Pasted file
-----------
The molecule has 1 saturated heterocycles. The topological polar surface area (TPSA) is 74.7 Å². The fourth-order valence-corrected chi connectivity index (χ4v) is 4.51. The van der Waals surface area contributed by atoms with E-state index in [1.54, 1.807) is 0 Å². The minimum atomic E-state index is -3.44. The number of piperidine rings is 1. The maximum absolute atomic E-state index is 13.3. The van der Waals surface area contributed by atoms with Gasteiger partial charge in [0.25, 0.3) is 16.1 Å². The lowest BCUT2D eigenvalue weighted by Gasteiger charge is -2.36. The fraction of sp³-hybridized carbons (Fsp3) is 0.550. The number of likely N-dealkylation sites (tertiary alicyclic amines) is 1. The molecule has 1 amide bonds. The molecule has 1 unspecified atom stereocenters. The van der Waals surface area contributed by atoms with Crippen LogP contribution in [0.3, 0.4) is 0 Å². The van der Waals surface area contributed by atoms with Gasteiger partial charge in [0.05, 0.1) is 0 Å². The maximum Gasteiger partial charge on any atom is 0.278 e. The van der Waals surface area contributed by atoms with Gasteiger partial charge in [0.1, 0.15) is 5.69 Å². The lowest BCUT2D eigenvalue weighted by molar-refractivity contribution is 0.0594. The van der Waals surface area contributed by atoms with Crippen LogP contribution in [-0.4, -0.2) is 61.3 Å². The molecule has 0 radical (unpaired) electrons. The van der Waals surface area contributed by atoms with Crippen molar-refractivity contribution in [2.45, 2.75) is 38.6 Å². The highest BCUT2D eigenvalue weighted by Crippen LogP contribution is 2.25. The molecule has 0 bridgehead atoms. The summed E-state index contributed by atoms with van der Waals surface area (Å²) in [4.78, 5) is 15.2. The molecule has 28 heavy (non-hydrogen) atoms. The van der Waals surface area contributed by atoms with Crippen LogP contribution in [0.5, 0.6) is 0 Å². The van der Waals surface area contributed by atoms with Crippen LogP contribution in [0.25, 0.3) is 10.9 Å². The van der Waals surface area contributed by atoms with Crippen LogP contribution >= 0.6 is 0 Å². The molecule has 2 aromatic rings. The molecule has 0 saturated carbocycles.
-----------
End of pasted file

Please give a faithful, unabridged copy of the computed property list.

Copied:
The molecule has 1 saturated heterocycles. The topological polar surface area (TPSA) is 74.7 Å². The fourth-order valence-corrected chi connectivity index (χ4v) is 4.51. The van der Waals surface area contributed by atoms with E-state index in [1.54, 1.807) is 0 Å². The minimum atomic E-state index is -3.44. The number of piperidine rings is 1. The maximum absolute atomic E-state index is 13.3. The van der Waals surface area contributed by atoms with Gasteiger partial charge in [0.25, 0.3) is 16.1 Å². The lowest BCUT2D eigenvalue weighted by Gasteiger charge is -2.36. The fraction of sp³-hybridized carbons (Fsp3) is 0.550. The number of likely N-dealkylation sites (tertiary alicyclic amines) is 1. The molecule has 1 amide bonds. The molecule has 1 unspecified atom stereocenters. The van der Waals surface area contributed by atoms with Crippen LogP contribution in [0.3, 0.4) is 0 Å². The van der Waals surface area contributed by atoms with Gasteiger partial charge in [0.05, 0.1) is 0 Å². The maximum Gasteiger partial charge on any atom is 0.278 e. The van der Waals surface area contributed by atoms with Gasteiger partial charge in [0.1, 0.15) is 5.69 Å². The lowest BCUT2D eigenvalue weighted by molar-refractivity contribution is 0.0594. The van der Waals surface area contributed by atoms with Crippen LogP contribution in [-0.4, -0.2) is 61.3 Å². The molecule has 0 radical (unpaired) electrons. The van der Waals surface area contributed by atoms with Crippen molar-refractivity contribution in [2.45, 2.75) is 38.6 Å². The highest BCUT2D eigenvalue weighted by Crippen LogP contribution is 2.25. The molecule has 0 bridgehead atoms. The summed E-state index contributed by atoms with van der Waals surface area (Å²) in [4.78, 5) is 15.2. The molecule has 28 heavy (non-hydrogen) atoms. The van der Waals surface area contributed by atoms with Crippen LogP contribution in [0.5, 0.6) is 0 Å². The van der Waals surface area contributed by atoms with Crippen LogP contribution in [0.25, 0.3) is 10.9 Å². The van der Waals surface area contributed by atoms with Crippen LogP contribution >= 0.6 is 0 Å². The molecule has 2 aromatic rings. The molecule has 0 saturated carbocycles.